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Thursday, July 27, 2017

A blog post has presented itself

I'm just back from a trip to British Columbia to visit family and friends, and am delighted to say that a Vancouver Island friend has instantly answered a question Dick and I have had for a while now, about some feathers he found while walking around the nearby coulee with our little dog, Bonnie-Belinda.


Many thanks to my longtime friend Pat for identifying the feathers as coming from a Northern Flicker, or perhaps from more than one Northern Flicker.

Therefore, I no longer have to wonder what I should post today for my long-awaited return to blogging. Thanks again, Pat.

FEMALE NORTHERN FLICKER
(WIKIPEDIA)
MALE NORTHERN FLICKER (WIKIPEDIA)

According to Wikipedia: 

The northern flicker is part of the genus Colaptes,
which encompasses 12 New World woodpeckers. Nine subspecies and an extinct subspecies of C. auratus are recognized. The existing subspecies were at one time considered separate species, but they commonly interbreed where ranges overlap and are now considered one species by the American Ornithologists Union. This is an example of the "species problem".
The northern flicker is protected by the Migratory Bird Treaty Act, which has been ratified by the governments of Mexico, Canada and the United States and prohibits the killing or harming of the northern flicker, including its nests and eggs.
Extinction is always a threat, as seen in this paragraph from Wikipedia:
The Guadalupe flicker (C. a. rufipileus; syn. C. cafer rufipileus) is an extinct subspecies formerly restricted to Guadalupe Island, off the northwest coast of Mexico. Its presence was last recorded in 1906.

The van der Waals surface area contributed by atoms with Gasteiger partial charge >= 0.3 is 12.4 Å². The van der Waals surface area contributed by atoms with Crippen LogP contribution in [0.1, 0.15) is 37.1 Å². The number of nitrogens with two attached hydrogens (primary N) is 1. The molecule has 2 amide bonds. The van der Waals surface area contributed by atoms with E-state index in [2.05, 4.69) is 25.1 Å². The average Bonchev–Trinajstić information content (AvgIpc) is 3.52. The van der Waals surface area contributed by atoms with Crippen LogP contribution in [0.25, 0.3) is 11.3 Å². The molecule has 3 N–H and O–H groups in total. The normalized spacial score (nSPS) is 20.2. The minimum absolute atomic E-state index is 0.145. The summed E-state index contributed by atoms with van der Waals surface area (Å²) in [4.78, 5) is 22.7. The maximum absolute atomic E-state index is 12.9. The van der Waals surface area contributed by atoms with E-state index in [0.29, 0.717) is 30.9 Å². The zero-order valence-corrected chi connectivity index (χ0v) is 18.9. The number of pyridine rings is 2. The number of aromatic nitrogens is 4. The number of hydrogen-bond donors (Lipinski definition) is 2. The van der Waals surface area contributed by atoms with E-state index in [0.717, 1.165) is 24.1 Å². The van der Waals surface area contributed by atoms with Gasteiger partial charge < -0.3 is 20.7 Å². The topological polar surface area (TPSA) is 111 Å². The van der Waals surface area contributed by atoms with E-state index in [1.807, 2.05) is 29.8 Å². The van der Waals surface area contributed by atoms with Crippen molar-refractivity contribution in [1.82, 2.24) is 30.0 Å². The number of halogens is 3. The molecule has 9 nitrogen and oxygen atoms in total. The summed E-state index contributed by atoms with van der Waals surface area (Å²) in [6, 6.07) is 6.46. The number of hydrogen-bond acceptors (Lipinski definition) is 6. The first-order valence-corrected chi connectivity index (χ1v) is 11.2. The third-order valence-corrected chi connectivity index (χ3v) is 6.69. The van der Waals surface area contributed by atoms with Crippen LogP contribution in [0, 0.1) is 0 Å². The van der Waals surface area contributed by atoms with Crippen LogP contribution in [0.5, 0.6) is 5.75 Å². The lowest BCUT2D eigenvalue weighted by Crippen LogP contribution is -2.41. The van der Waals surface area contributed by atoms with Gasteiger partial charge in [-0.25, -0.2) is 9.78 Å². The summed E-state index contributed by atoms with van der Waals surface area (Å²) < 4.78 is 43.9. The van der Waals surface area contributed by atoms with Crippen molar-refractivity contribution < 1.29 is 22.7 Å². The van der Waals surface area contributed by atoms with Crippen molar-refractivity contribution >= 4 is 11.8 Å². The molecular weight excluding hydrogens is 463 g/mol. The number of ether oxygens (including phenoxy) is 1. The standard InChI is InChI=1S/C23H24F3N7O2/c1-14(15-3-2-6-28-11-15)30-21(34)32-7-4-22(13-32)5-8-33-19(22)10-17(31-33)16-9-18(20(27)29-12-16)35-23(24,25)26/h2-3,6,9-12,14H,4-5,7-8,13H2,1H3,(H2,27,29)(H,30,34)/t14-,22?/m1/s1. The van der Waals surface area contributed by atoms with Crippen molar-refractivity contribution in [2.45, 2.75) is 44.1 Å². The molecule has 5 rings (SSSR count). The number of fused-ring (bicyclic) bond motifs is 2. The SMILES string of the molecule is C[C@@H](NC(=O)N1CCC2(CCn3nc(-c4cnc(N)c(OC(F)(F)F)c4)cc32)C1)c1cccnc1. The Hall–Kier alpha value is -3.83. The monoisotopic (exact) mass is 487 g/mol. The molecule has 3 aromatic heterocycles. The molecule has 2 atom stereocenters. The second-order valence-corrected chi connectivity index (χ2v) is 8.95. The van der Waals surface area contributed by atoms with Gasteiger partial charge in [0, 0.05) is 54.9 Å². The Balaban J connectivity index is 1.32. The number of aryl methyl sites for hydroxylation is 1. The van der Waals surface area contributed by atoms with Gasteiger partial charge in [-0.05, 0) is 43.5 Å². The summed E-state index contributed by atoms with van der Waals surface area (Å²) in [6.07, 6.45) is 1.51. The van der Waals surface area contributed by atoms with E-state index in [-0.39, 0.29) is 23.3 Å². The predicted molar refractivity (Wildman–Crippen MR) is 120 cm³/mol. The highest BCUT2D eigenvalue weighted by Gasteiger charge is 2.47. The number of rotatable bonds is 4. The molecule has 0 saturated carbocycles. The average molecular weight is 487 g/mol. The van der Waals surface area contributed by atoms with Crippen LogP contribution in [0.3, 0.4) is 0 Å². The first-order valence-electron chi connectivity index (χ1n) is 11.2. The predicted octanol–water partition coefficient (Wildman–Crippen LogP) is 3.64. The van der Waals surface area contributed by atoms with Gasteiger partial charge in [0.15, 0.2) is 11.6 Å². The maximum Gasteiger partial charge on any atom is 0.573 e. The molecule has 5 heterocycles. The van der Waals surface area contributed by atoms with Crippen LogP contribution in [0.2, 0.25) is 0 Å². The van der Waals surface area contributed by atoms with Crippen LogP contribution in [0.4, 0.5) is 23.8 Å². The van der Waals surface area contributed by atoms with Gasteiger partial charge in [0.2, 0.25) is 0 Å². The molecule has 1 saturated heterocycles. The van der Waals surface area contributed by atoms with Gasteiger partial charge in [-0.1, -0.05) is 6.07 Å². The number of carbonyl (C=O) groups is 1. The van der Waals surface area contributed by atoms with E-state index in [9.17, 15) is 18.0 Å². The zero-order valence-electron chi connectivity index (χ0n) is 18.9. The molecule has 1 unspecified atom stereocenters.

Extinction is rampant in today's world. It's just a matter of time... 
K
   Posting, only two days late, for Lady Fi's wonderful meme Our World Tuesday

11 comments:

2 Tramps said...

We have had a flicker here for several years and they have even nested here. But last month I, too, found a pile of flicker feathers and I believe that a hawk got it. A few days before that, I also found the remains of a quail. Yes, hawks need to eat, but I wish they would do it elsewhere!

eileeninmd said...

Hello, beautiful photos of the Flicker. Extinction is an awful end, I pray that it stops here. Our government is not helping. Happy Thursday, enjoy your day and weekend ahead!

Yamini MacLean said...

Hari OM
what a pretty birdie!!! Lovely to have 'gift' feathers too. Hope the trip was all you wished of it! YAM xx

Lady Fi said...

What lovely feathers!

Kay L. Davies said...

Thanks, Yam. The forest fires in British Columbia negated one of my stops, but my time on The Wet Coast was wonderful because it was not, this time, wet!
Nice visit in the Okanagan Valley where I grew up, until an unexpected skirmish occurred. More on that later.
K

Mara said...

I only find white and black feathers, mainly magpie. I would love to find another colour at some point.

Great you finally found out what it was precisely though. It's always annoying when you should know it and just don't!

Phil Slade said...

Well I really missed that one Kay. I did think about flicker but then looked at your photos again and thought the colours were far too bright. Just shows how much I know. Glad your to see PC got fixed. No excuses for not blogging now.

Rajesh said...

Really nice. This is beautiful bird.

NatureFootstep said...

now, that was no easy tast identifying those feathers. I would never have guessed for flicker. :)

Andrea said...

Oh great, congratulations for answered puzzles! That is what we feel when we found a larva and don't know what it will become as adults, and we don't have the conditions to rear it. About the papaya tree, being in the tropics we have lots of them, in fact i allow volunteer plants in the property so the birds can have the fruits. At least the crows will not eat my mothers free range chicks.

Sallie (FullTime-Life) said...

So glad to see you back -- and to know that your absence was for a lovely reason instead of more computer woes. We just returned from a trip to Tacoma/Seattle/and Blaine, almost to the BC border -- someday again we'll have time to get across. We used to see flickers often when we lived out at the Lake here in Oregon and occasionally see them in Florida -- I don't know if they are two different varieties (I am doing pretty well to recognize that they are a flicker instead of a woodpecker.) Their feathers are lovely.